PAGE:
Show me a company that is suddenly innovative and I’ll show you one that has imported thinking from a completely different industry. I like to say that “you can’t read the label when you are sitting inside the jar.” Meaning, our expertise gets in the way of seeing possibility; we know what works; how we’ve always done business; what the boss will approve; what we can afford…. If your company is facing an inflection point, import new perspective—leaders adept at identifying consumer or customer needs, and solving for them, who are not encumbered with industry dos and don’ts.
Celebrate Your Losers
I know, I know…this just doesn’t sound like good business. But it IS if you think about failure as rapidly prototyping. That’s one thing entrepreneurs do more effectively than bureaucracies. The irony is that they actually do it to SAVE money. Their desire is to make as many cheap mistakes as possible before launching their ideas. Quickly failing—and being happy about it—is a hallmark of an innovative business.
Pick Your Captains Wisely
I’ve written a lot about how to create, populate and balance an innovation portfolio. What many companies miss is that each of the quadrants takes a different mindset and level of experience to run. Each one needs a different kind of team captain. Just like you want a bond fund expert running the conservative part of your financial portfolio, you’re looking for a deeply experienced industry expert to manage your evolutionary innovation projects. But when it comes to revolutionary projects in your portfolio, you want someone who knows how to bend, break and rewrite the rules. Too many companies make the mistake of having one person manage all of their innovation; conservative and aggressive projects alike. The result? The company defaults to what feels safe—and nothing innovative is produced.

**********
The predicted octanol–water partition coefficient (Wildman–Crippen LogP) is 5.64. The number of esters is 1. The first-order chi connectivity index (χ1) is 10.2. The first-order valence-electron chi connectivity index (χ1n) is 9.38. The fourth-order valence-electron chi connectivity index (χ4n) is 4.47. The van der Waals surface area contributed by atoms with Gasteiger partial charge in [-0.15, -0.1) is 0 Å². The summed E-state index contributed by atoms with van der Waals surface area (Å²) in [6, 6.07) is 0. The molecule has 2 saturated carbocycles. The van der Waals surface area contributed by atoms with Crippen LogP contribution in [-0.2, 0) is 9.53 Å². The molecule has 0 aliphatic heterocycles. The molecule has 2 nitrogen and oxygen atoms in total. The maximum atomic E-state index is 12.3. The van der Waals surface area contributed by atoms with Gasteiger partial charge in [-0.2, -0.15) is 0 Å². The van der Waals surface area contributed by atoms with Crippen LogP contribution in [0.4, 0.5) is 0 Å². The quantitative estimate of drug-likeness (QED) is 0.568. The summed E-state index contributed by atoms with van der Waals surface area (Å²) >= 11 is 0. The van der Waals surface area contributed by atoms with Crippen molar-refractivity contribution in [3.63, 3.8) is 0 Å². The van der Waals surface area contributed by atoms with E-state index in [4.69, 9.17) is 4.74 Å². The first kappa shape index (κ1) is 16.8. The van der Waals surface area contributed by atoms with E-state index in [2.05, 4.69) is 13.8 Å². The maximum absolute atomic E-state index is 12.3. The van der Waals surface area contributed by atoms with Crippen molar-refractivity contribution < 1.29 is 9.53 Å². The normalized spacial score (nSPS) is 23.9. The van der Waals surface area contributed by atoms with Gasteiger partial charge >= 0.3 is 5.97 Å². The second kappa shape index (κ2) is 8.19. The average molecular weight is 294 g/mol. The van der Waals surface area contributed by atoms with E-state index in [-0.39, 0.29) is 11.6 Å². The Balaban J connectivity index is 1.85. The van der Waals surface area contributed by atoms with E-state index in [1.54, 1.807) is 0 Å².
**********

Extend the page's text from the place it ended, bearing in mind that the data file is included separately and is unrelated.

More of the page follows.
I am not sure these three strategies would have helped the guy I met at the conference. It turns out he was promoted from within, had no budget, was asked to manage all of the company’s innovation efforts, and worked in an incredibly conservative industry.
But for the rest of us, there’s hope.
This article was originally published by Free the Idea Monkey
Published: December 4, 2014

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Mike Maddock

Mike Maddock is a serial entrepreneur, author and a keynote speaker. He has founded 5 successful businesses, including Maddock Douglas, an internationally recognized innovation agency that has helped over 25% of the Fortune 100 invent and launch new products, services, and business models and create cultures that know how to innovate. He co-chairs the Gathering of Titans entrepreneurial conclave at MIT, is past president of Entrepreneurs’ Organization and current chairman of Young Presidents’ Organization. Mike currently writes for Forbes and is the author of three books about innovation: Free the Idea Monkey to Focus on What Matters Most. Brand New, Solving the Innovation Paradox and Flirting with the Uninterested, Innovating in a "Sold, not bought," Category.